Changes in store layout and the introduction of grocery collection services that help customers pick-up smaller weekly shops could separate the winners from the losers in the convenience sector, research has claimed.

The study, carried out by retail analysts IGD, warns the industry that it must keep pace with changing consumer habits that are fuelling a growing trend in more frequent shops for food and groceries rather than customers doing a larger weekly shop.

Among the ideas highlighted in the research are reducing complexity in store, operating aisles dedicated to regular top-up shops and click and collect services that allow shoppers to order online and pick-up groceries in store.

“In the future, we’re also likely to see the layout of stores, the merchandising of displays and planning of promotions all rethought with healthy eating brought to the fore,” said IGD chief executive Joanne Denney-Finch.

The research has been welcomed by retailers, who say they are seeing a definite shift in shopping habits.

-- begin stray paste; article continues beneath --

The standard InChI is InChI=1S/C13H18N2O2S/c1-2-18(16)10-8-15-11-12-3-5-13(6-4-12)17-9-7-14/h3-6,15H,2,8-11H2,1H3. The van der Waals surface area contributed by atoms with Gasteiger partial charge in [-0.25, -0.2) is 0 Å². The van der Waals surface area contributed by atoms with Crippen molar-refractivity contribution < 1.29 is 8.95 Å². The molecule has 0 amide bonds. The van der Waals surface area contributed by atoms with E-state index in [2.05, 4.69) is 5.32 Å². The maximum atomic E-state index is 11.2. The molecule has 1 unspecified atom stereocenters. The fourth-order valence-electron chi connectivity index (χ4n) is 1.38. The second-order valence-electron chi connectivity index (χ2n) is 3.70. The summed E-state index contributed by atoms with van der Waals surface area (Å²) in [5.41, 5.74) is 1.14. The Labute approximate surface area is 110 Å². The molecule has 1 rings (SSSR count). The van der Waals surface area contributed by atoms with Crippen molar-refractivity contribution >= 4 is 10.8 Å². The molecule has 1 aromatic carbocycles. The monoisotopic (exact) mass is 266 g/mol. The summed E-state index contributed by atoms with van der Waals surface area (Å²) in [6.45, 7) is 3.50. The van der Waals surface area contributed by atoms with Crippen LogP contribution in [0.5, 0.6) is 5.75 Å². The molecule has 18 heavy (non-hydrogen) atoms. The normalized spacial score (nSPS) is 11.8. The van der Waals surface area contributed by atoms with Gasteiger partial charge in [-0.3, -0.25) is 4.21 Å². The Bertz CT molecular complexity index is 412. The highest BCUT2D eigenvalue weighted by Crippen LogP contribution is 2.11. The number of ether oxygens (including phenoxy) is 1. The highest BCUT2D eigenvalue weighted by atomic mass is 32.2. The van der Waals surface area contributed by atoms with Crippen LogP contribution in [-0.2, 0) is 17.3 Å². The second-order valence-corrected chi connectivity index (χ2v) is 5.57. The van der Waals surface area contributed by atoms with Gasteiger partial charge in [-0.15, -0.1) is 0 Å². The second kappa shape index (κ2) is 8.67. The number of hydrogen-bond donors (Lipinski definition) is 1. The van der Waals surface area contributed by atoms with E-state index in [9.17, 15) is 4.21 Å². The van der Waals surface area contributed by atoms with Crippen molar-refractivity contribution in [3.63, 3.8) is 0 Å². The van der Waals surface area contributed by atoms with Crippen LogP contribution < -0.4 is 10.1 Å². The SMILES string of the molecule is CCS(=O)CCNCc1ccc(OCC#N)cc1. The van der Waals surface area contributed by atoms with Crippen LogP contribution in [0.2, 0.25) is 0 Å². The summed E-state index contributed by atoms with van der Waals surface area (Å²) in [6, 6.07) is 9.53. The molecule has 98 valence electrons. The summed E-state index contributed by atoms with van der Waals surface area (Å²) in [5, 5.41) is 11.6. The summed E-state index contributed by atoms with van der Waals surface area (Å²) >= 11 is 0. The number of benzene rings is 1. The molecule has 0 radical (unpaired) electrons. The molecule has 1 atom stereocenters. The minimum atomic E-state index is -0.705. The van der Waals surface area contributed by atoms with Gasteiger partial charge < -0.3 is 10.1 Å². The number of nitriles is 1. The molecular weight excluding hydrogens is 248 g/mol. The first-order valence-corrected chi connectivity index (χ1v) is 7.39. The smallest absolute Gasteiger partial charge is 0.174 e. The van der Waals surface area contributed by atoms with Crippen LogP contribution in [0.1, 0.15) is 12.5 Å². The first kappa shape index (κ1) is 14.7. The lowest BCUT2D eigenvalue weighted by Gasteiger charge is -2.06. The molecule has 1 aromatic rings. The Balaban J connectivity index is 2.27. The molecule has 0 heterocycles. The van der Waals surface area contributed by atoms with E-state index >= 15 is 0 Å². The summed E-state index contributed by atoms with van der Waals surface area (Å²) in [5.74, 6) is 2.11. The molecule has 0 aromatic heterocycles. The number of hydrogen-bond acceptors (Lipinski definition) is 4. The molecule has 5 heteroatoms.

Linda Williams, of Broadway Convenience Store in Edinburgh, said: “Customers are calling the tune and we’ve seen a rise in people shopping by meal rather than doing larger shops. In response, we’ve rationalised our grocery section, put in bays featuring Booker’s Mega Deals, and paid particular attention to our fresh and chilled with an emphasis on our meat and fresh grocery offering.”

Mrs Williams added that the store is increasing its presence on Facebook and Twitter to build an “online critical mass” which could see it offer collect services in the future.

“The winners will be those that embrace shopper power, reset standards and redefine concepts putting shoppers first,” added Ms Denney-Finch.